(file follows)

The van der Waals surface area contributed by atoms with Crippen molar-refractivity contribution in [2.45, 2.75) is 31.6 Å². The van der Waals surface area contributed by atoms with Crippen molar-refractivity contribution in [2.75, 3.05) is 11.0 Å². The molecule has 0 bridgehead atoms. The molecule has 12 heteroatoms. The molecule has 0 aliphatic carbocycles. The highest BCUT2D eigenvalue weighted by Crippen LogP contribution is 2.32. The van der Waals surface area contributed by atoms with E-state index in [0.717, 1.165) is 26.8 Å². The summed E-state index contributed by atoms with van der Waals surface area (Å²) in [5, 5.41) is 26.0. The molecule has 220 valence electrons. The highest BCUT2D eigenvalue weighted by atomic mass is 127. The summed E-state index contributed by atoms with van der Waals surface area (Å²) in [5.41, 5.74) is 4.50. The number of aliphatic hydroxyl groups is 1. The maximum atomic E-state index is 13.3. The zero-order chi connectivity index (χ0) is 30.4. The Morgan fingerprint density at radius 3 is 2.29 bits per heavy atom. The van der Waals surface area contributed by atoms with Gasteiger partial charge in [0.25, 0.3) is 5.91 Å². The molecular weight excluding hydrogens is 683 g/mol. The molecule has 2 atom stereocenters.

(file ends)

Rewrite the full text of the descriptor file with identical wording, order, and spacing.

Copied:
The van der Waals surface area contributed by atoms with Crippen molar-refractivity contribution in [2.45, 2.75) is 31.6 Å². The van der Waals surface area contributed by atoms with Crippen molar-refractivity contribution in [2.75, 3.05) is 11.0 Å². The molecule has 0 bridgehead atoms. The molecule has 12 heteroatoms. The molecule has 0 aliphatic carbocycles. The highest BCUT2D eigenvalue weighted by Crippen LogP contribution is 2.32. The van der Waals surface area contributed by atoms with E-state index in [0.717, 1.165) is 26.8 Å². The summed E-state index contributed by atoms with van der Waals surface area (Å²) in [5, 5.41) is 26.0. The molecule has 220 valence electrons. The highest BCUT2D eigenvalue weighted by atomic mass is 127. The summed E-state index contributed by atoms with van der Waals surface area (Å²) in [5.41, 5.74) is 4.50. The number of aliphatic hydroxyl groups is 1. The maximum atomic E-state index is 13.3. The zero-order chi connectivity index (χ0) is 30.4. The Morgan fingerprint density at radius 3 is 2.29 bits per heavy atom. The van der Waals surface area contributed by atoms with Gasteiger partial charge in [0.25, 0.3) is 5.91 Å². The molecular weight excluding hydrogens is 683 g/mol. The molecule has 2 atom stereocenters.